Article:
Furthermore, alternative energy is just a subset of cleantech, generally inclusive of environmental advances in other markets including smart grid, energy storage, energy efficiency, waste management, transportation, water provision, wastewater management and pollution abatement. Combining the project, corporate and other non-VC investments in newer technologies in these markets likely produces a ratio in the vicinity of 100 times.

Granted, some consider the word “cleantech” to explicitly describe only the VC stage (possibly coupled with the private equity stage) of environmentally beneficial tech-based investments, but this characterization isn’t fully appreciated outside of the financial community and certainly not sufficiently comprehended by the general public.

Photo of solar cells provided by JNT Visual/Shutterstock

Another possibly troubling trend in cleantech VC investing is that, increasingly, VC investments are made as follow-on investments. This is often described as investments after Series A (i.e. Series B, C, D, etc.) in existing companies. Percent of VC cleantech investments as initial company investments are down from a recent high of about 27 percent in Q4 2009 to about 4 percent in Q4 2012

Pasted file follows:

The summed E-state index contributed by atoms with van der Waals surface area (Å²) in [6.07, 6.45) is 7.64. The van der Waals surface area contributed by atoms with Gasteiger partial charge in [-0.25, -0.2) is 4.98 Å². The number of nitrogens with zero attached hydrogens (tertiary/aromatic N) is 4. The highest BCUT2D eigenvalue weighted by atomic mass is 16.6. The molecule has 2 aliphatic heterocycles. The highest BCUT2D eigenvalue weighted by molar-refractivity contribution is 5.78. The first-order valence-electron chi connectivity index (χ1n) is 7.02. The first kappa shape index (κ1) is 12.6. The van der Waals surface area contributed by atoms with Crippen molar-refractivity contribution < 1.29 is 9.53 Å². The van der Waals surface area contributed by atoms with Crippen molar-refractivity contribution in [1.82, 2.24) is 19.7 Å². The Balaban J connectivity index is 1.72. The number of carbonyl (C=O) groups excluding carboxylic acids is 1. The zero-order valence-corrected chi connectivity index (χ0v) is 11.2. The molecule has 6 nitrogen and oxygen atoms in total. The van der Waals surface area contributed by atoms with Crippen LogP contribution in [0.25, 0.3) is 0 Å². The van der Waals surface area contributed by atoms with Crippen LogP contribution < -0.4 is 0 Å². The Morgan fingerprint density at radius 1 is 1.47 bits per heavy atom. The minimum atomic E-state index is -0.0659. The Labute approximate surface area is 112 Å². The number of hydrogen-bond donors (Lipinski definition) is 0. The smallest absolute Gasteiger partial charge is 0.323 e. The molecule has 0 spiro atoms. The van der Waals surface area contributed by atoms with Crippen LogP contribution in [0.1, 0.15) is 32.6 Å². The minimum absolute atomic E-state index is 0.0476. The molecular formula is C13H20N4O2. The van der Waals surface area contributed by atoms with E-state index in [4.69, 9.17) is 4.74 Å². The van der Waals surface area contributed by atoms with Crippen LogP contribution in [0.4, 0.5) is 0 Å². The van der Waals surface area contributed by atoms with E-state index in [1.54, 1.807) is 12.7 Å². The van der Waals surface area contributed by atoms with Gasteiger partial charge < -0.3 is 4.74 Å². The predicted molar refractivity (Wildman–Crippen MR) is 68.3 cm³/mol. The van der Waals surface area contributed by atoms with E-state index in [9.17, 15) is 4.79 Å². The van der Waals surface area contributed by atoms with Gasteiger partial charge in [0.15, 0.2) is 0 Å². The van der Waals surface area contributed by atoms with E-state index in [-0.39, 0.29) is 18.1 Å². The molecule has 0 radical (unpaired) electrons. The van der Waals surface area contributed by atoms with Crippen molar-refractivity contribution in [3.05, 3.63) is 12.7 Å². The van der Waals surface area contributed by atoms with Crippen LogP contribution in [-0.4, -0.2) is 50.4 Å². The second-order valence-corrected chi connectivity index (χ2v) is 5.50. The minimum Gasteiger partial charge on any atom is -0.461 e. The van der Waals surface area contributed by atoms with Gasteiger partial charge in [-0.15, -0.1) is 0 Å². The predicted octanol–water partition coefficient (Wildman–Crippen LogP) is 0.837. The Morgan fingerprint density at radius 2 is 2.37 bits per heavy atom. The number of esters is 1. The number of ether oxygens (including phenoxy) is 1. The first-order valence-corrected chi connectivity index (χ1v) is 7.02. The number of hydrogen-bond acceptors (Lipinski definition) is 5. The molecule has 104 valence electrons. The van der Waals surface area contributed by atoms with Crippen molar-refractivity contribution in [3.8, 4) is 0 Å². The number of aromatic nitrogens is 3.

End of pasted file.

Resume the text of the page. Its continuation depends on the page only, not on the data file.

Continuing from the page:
One could conclude that much of the follow-on investment is providing working capital or first project capital to companies that their VC investors had hoped by now to have profitably exited or at least be self-supporting through positive cash flow. Part of the reason these VC firm desires have not been realized is attributable to a much higher burden in the energy market on proof of product/service viability than in other markets historically attractive to VC investors. For instance, for many software applications, beta versions can be widely distributed to users to allow for feedback and improvements through early adoption. Many cleantech products and services do not have this advantage, relying on high capital investment to reach the economies of scale necessary to compete.

This high capital need is often described as the “valley of death.” Investment needs are too high for VC firms, yet the risks remain too large for later-stage investors such as infrastructure funds, corporations and various forms of public capital. Companies facing valley of death financings are often found within advanced biofuels, solar modules, advanced materials and electric vehicles. Much (about $36 billion as of June 2012) of the clean energy-focused ARRA stimulus funding went to loan guarantees, one of the solutions to navigating through the valley of death.